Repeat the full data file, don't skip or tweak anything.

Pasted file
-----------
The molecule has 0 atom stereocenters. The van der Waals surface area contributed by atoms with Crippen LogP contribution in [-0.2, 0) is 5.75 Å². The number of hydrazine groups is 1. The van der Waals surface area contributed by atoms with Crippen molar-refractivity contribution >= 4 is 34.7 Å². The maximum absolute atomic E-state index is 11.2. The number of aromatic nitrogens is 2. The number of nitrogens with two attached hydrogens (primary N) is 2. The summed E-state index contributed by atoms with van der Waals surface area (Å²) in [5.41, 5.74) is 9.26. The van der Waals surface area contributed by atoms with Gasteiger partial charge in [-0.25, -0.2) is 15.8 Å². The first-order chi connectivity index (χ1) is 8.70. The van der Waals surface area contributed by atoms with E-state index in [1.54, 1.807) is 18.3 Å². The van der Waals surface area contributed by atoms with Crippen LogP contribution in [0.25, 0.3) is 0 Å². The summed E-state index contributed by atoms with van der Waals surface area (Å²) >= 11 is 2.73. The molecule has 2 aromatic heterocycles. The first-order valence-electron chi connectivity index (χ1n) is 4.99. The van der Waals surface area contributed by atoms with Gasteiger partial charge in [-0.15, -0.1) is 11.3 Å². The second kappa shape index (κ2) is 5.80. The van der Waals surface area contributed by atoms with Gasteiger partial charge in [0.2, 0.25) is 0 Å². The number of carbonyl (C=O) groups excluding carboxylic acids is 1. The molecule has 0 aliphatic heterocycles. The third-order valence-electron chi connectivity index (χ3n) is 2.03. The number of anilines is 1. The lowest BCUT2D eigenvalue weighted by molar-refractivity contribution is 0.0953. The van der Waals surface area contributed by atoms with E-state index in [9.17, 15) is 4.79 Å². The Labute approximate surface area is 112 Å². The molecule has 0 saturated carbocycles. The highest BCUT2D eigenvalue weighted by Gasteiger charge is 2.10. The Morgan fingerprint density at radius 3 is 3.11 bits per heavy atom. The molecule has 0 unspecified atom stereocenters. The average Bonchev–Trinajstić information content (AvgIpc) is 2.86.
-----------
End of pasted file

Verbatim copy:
The molecule has 0 atom stereocenters. The van der Waals surface area contributed by atoms with Crippen LogP contribution in [-0.2, 0) is 5.75 Å². The number of hydrazine groups is 1. The van der Waals surface area contributed by atoms with Crippen molar-refractivity contribution >= 4 is 34.7 Å². The maximum absolute atomic E-state index is 11.2. The number of aromatic nitrogens is 2. The number of nitrogens with two attached hydrogens (primary N) is 2. The summed E-state index contributed by atoms with van der Waals surface area (Å²) in [5.41, 5.74) is 9.26. The van der Waals surface area contributed by atoms with Gasteiger partial charge in [-0.25, -0.2) is 15.8 Å². The first-order chi connectivity index (χ1) is 8.70. The van der Waals surface area contributed by atoms with E-state index in [1.54, 1.807) is 18.3 Å². The van der Waals surface area contributed by atoms with Crippen LogP contribution in [0.25, 0.3) is 0 Å². The summed E-state index contributed by atoms with van der Waals surface area (Å²) >= 11 is 2.73. The molecule has 2 aromatic heterocycles. The first-order valence-electron chi connectivity index (χ1n) is 4.99. The van der Waals surface area contributed by atoms with Gasteiger partial charge in [-0.15, -0.1) is 11.3 Å². The second kappa shape index (κ2) is 5.80. The van der Waals surface area contributed by atoms with Gasteiger partial charge in [0.2, 0.25) is 0 Å². The number of carbonyl (C=O) groups excluding carboxylic acids is 1. The molecule has 0 aliphatic heterocycles. The third-order valence-electron chi connectivity index (χ3n) is 2.03. The number of anilines is 1. The lowest BCUT2D eigenvalue weighted by molar-refractivity contribution is 0.0953. The van der Waals surface area contributed by atoms with E-state index in [9.17, 15) is 4.79 Å². The Labute approximate surface area is 112 Å². The molecule has 0 saturated carbocycles. The highest BCUT2D eigenvalue weighted by Gasteiger charge is 2.10. The Morgan fingerprint density at radius 3 is 3.11 bits per heavy atom. The molecule has 0 unspecified atom stereocenters. The average Bonchev–Trinajstić information content (AvgIpc) is 2.86.